Are They Different From the Rest of Us?

The rich, the super-rich and the merely rich around the globe are getting richer.  A report in The New York Times confirms what we already know, but it also tells us something about how they are thinking.

“The wealthy increased their percentage in equities in 2010 to 33 percent from 29 percent,” according to The World Wealth Report,” and that is expected to increase to 38 percent by 2012.”  At the same time, “they were spreading their investments around the world to reduce the risk from political, economic and financial uncertainty.” (See, “Picking the Brains of the Super-Rich, and Picking Up Tips.”)

The Institute for Private Investors said “the wealthiest people had at least a third of their portfolios outside their home countries. One in five had 50 percent of their money invested internationally.”  According to the World Wealth Report, “wealthy Asians were the only ones confident in investing in their own region.”

That makes sense.  The benefits of growth – and the risks of loss – are unequally distributed around the globe, and Asia is booming now.  Europeans and Americans lack confidence in the potential of their own economies, with South Americans being the most pessimistic of all.

But not only are the wealthy looking far afield for reliable returns, they are demanding more and more from their advisors.  An analysis by PricewaterhouseCoopers found “most investors had less trust and were less loyal to their advisers and were demanding more service than they were a couple of years ago.”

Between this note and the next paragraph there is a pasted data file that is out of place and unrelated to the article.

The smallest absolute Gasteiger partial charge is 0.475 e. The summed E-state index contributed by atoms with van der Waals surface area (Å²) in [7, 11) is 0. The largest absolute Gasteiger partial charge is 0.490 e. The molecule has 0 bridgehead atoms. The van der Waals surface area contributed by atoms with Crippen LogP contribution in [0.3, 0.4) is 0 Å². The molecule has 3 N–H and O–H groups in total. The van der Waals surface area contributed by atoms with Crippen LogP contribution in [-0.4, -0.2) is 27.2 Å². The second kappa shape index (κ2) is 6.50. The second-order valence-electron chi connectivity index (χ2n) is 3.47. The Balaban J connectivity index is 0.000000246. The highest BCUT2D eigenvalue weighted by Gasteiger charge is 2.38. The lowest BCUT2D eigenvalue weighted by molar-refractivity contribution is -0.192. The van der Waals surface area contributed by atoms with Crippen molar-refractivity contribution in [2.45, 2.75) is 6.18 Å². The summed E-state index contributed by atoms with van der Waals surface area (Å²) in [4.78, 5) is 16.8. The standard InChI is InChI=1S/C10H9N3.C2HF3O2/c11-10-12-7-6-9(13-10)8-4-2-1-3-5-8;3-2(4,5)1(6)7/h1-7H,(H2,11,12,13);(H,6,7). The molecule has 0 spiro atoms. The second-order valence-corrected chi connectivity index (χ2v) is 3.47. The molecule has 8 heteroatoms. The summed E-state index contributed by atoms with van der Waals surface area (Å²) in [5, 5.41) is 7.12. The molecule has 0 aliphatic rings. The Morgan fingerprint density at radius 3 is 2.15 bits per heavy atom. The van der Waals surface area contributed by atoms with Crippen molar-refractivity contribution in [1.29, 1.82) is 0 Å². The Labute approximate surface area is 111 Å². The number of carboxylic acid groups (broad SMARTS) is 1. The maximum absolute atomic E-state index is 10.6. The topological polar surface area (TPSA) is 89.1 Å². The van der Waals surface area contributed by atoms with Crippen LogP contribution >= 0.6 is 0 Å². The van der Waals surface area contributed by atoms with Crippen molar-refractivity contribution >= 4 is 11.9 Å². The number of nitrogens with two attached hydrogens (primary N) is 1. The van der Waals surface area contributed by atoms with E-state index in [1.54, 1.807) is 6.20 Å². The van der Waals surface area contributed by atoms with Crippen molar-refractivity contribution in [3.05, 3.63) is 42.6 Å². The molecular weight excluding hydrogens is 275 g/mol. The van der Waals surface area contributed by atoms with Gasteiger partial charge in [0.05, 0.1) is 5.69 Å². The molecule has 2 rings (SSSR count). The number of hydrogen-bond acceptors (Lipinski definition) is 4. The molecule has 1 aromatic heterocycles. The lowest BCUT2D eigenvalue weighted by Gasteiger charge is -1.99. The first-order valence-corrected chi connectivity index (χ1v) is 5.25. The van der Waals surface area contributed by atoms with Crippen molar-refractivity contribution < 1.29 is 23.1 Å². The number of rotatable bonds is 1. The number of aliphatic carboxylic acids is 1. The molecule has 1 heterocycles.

The report went on to make an intriguing and disturbing point:  many people with at least $3 million had not given any real thought to leaving an inheritance to their children. More worryingly, hardly any entrepreneurs said they had a succession plan in place for their businesses.

Why don’t they worry more about the future?  Could it be that they have so much money they don’t care?  But they care enough to keep making more.  Does making money make them indifferent to others?  Are they so preoccupied with making money in the present, they can’t give their attention to the future?  But good investments require attention to future growth and future risk.

Perhaps, though, it isn’t about the money at all.  At their level, the money they have made may be less about the goods and services they can buy with it than it is a measure of their status and success.   Just having the money may be the most important thing.

So they don’t plan for the future because making their money and having it has already bought them what they want.